Evidence-based surgery: knowledge, attitudes, and perceived barriers among surgical trainees

J Surg Educ. Sep-Oct 2010;67(5):278-82. doi: 10.1016/j.jsurg.2010.06.012.


Objectives: This study was conducted to assess the knowledge and attitude of surgical trainees toward evidence-based medicine (EBM) and their perceived barriers to its practice.

Design: The McColl questionnaire and the BARRIERS scale were modified and incorporated into a single questionnaire, which was administered to all surgical trainees attending a Continuing Surgical Education meeting.

Setting: Department of Surgery, Christian Medical College, Vellore, India.

Participants: One hundred ten surgical trainees from 22 medical colleges.

Results: In all, 84.5% (93/110) trainees returned the questionnaire. The attitudes toward EBM were welcoming, although individual participants reported they welcomed EBM more than their colleagues did. Participants agreed that EBM was useful in everyday practice and that it improved patient care. About 50% of actual practice was considered evidence based. In all, 12.6% (10/89) of participants had received formal training in EBM, and 64.3% (54/84) of participants were aware of the Cochrane database of systemic reviews, but only 35.7% (30/84) read it regularly. Also, 67.8% (61/90) of respondents used protocols and guidelines developed by colleagues. However, 61.5% (56/91) of participants were interested in learning the skills of EBM. The terms absolute risk, relative risk, and clinical effectiveness were understood by >80% of respondents, whereas publication bias, confidence interval, and heterogeneity were poorly understood. The major barriers to practice of EBM were the inability to understand statistical analysis, inadequate facilities for implementation, lack of a single compiled source of literature, relevant literature not being readily available, and insufficient time on the job.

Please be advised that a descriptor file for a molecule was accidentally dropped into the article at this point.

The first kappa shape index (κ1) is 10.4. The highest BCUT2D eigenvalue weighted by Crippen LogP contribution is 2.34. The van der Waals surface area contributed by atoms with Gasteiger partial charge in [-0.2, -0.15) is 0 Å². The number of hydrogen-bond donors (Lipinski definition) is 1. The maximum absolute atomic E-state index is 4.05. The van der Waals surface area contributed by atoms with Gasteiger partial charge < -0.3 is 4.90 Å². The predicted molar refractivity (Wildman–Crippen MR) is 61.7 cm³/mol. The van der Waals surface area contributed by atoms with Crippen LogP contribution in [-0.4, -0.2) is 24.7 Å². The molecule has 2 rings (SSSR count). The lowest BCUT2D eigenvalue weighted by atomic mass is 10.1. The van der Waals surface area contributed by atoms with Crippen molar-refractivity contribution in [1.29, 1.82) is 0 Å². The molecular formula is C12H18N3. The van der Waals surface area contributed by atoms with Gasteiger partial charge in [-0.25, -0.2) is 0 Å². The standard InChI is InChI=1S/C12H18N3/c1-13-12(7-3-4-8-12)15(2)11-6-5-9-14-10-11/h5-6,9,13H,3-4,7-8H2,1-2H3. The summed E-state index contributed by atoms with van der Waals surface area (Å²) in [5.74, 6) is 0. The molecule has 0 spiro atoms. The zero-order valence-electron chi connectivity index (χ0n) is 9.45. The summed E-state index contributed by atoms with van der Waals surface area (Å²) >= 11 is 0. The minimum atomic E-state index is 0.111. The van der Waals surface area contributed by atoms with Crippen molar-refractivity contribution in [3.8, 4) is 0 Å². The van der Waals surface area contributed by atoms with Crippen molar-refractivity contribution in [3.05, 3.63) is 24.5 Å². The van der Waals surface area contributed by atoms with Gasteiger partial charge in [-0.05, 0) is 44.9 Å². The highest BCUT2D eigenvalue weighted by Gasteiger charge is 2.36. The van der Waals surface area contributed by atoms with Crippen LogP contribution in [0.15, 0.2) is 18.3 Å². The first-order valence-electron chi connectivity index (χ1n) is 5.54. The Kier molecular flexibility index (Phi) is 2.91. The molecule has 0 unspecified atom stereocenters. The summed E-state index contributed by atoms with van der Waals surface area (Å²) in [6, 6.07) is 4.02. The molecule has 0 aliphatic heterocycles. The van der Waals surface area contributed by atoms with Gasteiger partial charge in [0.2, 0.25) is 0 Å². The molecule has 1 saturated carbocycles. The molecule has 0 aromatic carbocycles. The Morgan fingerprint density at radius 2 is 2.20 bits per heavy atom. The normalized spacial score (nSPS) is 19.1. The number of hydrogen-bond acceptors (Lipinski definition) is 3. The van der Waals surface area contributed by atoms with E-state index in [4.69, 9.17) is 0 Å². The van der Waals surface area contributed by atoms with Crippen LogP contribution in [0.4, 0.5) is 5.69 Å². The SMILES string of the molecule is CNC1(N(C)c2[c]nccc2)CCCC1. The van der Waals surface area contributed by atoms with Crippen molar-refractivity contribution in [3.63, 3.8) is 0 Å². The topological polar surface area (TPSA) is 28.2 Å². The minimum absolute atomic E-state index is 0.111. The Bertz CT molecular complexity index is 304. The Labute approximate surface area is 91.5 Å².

Conclusions: Surgical trainees have a positive attitude towards EBM and have some familiarity with the common terms used in EBM. There is a need to increase awareness of, and provide access to, available sources of medical literature. Formal training in EBM, as well as basic statistical analysis, should form a part of the surgical curriculum to foster an environment favorable to the practice of EBM.

MeSH terms

  • Attitude of Health Personnel*
  • Educational Status
  • Evidence-Based Medicine* / education
  • Female
  • General Surgery / education*
  • Humans
  • India
  • Internship and Residency*
  • Male
  • Surveys and Questionnaires